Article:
Sweet Seventeen: New York Finalizes Bill to Become Seventeenth State to Legalize Recreational Cannabis

March 29, 2021 | Client Alerts

Cannabis Bill Breakdown


New York reached a finalized bill to become the seventeenth state to legalize adult-use cannabis. All that is left is a vote to ratify the bill into law this week, which is anticipated to be a formality at this point, given New York’s Assembly and Senate are under unified democratic control. Following several failed attempts over past years, New York is paving the way for itself to become the leader in an anticipated $4.2 billion industry that could create tens of thousands of jobs and become the largest market in the country. A summary of the bill’s key components is below:
Regulatory Framework

  • “Applicant” for registration, licensure or permit is an individual or entity that has a significant presence in NY, either individually or by having a principal corporate location in the state; is incorporated or otherwise organized under the laws of NY; or a majority of the ownership are residents of NY.
  • Establishes the Cannabis Control Board (“CCB”) as a five-member board, three members of which are to be selected by the Governor and one member each from the Senate and Assembly. The CCB has full discretion to expand or limit the number of licenses issued for a given class.
  • Establishes the Office of Cannabis Management (“OCM”) as an independent regulatory authority under the umbrella of New York State Liquor Authority. The OCM prescribes the form of application for licenses and permits.
  • Chief Equity Officer shall be elected by the CCB to assist with the development and implementation of a social and economic equity program (“SEEP”) for priority applicants and to establish public education programs within communities historically adversely impacted by the prohibitions on marijuana. 
  • Together, the CCB and OCM shall establish NY Cannabis Advisory Board (“Advisory Board”) consisting of thirteen (13) appointed voting members, along with a representative from the department of environmental conservation, department of agriculture and markets, office of children and family services, department of labor, department of health, division of housing and community renewal, office of addiction services and supports, and department of education, which will serve as non-voting members. The Advisory Board shall make recommendations to the CCB on market trends and licensure, public safety, health, criminal justice, research and testing, and enforcement concerns. The Advisory Board shall have statewide geographic representation that is balanced and diverse in its composition.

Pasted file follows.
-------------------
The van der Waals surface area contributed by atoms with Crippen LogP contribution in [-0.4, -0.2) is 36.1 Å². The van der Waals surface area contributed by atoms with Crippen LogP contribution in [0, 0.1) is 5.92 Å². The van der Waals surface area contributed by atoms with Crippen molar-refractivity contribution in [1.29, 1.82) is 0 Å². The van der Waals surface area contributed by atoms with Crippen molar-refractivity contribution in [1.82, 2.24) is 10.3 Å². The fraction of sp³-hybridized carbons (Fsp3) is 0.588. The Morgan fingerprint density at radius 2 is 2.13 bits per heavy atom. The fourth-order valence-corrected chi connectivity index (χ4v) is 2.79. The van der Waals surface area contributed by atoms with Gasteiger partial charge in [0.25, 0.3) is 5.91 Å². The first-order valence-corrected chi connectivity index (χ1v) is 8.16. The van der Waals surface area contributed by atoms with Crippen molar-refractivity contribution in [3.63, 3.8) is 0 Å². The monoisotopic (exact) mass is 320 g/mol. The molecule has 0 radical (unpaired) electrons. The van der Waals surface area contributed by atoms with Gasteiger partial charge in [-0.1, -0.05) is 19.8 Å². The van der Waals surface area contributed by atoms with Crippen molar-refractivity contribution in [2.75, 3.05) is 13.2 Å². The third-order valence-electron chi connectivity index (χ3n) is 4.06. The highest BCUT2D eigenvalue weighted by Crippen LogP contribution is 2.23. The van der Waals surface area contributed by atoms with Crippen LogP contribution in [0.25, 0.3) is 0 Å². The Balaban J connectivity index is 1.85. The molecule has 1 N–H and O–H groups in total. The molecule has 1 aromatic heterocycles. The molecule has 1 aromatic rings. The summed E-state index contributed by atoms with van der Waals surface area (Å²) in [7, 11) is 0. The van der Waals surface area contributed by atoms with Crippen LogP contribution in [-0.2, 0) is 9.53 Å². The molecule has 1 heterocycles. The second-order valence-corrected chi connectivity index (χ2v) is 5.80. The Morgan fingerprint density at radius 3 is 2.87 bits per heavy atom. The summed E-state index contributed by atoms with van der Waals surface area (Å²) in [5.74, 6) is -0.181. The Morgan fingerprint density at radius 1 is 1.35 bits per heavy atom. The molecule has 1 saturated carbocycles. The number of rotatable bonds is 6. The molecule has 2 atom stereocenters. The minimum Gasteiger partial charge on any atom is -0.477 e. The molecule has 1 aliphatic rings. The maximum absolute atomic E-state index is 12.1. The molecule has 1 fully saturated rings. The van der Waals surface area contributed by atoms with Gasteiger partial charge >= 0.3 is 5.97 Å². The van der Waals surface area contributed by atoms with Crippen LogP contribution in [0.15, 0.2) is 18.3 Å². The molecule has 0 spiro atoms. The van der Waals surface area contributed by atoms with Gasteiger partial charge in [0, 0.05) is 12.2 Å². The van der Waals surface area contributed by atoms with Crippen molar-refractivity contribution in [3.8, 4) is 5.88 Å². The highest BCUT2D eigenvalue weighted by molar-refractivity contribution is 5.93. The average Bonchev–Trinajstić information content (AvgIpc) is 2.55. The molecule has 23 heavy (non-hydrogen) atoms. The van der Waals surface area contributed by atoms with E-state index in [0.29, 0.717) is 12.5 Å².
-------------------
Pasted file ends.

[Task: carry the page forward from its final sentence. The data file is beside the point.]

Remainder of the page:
• The CCB shall establish a scaled application, licensing, and renewal fee system based upon the cost of enforcing MRTA  and the size of the cannabis business being licensed. All registration and licensure fees shall be set dependent on the size and capacity of the applicant and for SEEP applicants such fees may be assed to accomplish the goals of MRTA.
  • The OCM shall engage with other states, territories, and jurisdictions in order to coordinate and establish uniform policies and best practices in cannabis regulation.

Types of Adult-Use Licenses

  • The following types of licenses shall be available:
    • Cultivator
    • Processor
    • Cooperative (allows for acquisition, possession, cultivation, processing, distribution and sale from the premises to a duly licensed distributor, on-site consumption site, and/or retail dispensary, but not directly to cannabis consumers)
    • Distributor
    • Retail Dispensary
    • Delivery
    • Nursery
    • On-Site Consumption
    • Registered medical organizations have the ability to apply for two different vertical licenses: (1) full-vertical adult-use cultivator, processor, distributor, retail dispensary license; and (2) adult-use cultivator, processor, and distributor license
    • Microbusiness license available for any cultivator, processor, cooperative, distributor, and retail dispensary license based on size and scope of the business applicant. 

Licensing Restrictions and Regulations

  • Licenses are valid for two (2) years from the date of issuance. 
  • Applicants for retail dispensary, on-site consumption, and registered organization verticals containing retail dispensing licenses must provide notice to local municipalities in which the proposed applicant facility will be located not less than thirty (30) days and no more than two hundred seventy (270) days before filing an application for licensure.